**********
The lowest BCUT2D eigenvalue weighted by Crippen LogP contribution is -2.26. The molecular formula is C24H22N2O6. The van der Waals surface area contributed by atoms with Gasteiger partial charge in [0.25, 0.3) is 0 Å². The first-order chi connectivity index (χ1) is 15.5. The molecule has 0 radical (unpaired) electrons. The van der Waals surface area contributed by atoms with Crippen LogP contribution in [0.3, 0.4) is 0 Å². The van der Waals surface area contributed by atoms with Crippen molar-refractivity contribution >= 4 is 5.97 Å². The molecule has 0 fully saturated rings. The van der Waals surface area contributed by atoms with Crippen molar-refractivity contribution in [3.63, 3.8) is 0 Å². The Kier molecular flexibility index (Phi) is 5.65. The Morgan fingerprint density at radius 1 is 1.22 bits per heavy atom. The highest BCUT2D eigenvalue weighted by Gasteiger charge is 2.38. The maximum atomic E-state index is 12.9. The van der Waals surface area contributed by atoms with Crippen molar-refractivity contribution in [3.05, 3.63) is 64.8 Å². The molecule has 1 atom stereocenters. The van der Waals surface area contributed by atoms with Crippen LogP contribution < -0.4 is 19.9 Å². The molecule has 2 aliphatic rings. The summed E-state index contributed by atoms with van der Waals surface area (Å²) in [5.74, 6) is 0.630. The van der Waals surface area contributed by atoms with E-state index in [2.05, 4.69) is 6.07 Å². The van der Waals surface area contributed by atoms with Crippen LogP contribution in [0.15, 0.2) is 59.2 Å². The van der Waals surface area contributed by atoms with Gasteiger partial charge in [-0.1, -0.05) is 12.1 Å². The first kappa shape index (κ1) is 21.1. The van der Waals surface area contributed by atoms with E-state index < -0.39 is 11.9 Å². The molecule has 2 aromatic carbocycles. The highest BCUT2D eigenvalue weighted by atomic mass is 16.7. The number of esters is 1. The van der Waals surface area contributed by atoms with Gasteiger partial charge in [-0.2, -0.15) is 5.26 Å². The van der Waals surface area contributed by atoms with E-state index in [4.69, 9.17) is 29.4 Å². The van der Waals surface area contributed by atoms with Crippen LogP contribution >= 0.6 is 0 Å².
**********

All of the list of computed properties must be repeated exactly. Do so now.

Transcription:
The lowest BCUT2D eigenvalue weighted by Crippen LogP contribution is -2.26. The molecular formula is C24H22N2O6. The van der Waals surface area contributed by atoms with Gasteiger partial charge in [0.25, 0.3) is 0 Å². The first-order chi connectivity index (χ1) is 15.5. The molecule has 0 radical (unpaired) electrons. The van der Waals surface area contributed by atoms with Crippen LogP contribution in [0.3, 0.4) is 0 Å². The van der Waals surface area contributed by atoms with Crippen molar-refractivity contribution >= 4 is 5.97 Å². The molecule has 0 fully saturated rings. The van der Waals surface area contributed by atoms with Crippen molar-refractivity contribution in [3.63, 3.8) is 0 Å². The Kier molecular flexibility index (Phi) is 5.65. The Morgan fingerprint density at radius 1 is 1.22 bits per heavy atom. The highest BCUT2D eigenvalue weighted by Gasteiger charge is 2.38. The maximum atomic E-state index is 12.9. The van der Waals surface area contributed by atoms with Crippen molar-refractivity contribution in [3.05, 3.63) is 64.8 Å². The molecule has 1 atom stereocenters. The van der Waals surface area contributed by atoms with Crippen LogP contribution < -0.4 is 19.9 Å². The molecule has 2 aliphatic rings. The summed E-state index contributed by atoms with van der Waals surface area (Å²) in [5.74, 6) is 0.630. The van der Waals surface area contributed by atoms with E-state index in [2.05, 4.69) is 6.07 Å². The van der Waals surface area contributed by atoms with Crippen LogP contribution in [0.15, 0.2) is 59.2 Å². The van der Waals surface area contributed by atoms with Gasteiger partial charge in [-0.1, -0.05) is 12.1 Å². The first kappa shape index (κ1) is 21.1. The van der Waals surface area contributed by atoms with E-state index < -0.39 is 11.9 Å². The molecule has 2 aromatic carbocycles. The highest BCUT2D eigenvalue weighted by atomic mass is 16.7. The number of esters is 1. The van der Waals surface area contributed by atoms with Gasteiger partial charge in [-0.2, -0.15) is 5.26 Å². The van der Waals surface area contributed by atoms with E-state index in [4.69, 9.17) is 29.4 Å². The van der Waals surface area contributed by atoms with Crippen LogP contribution >= 0.6 is 0 Å².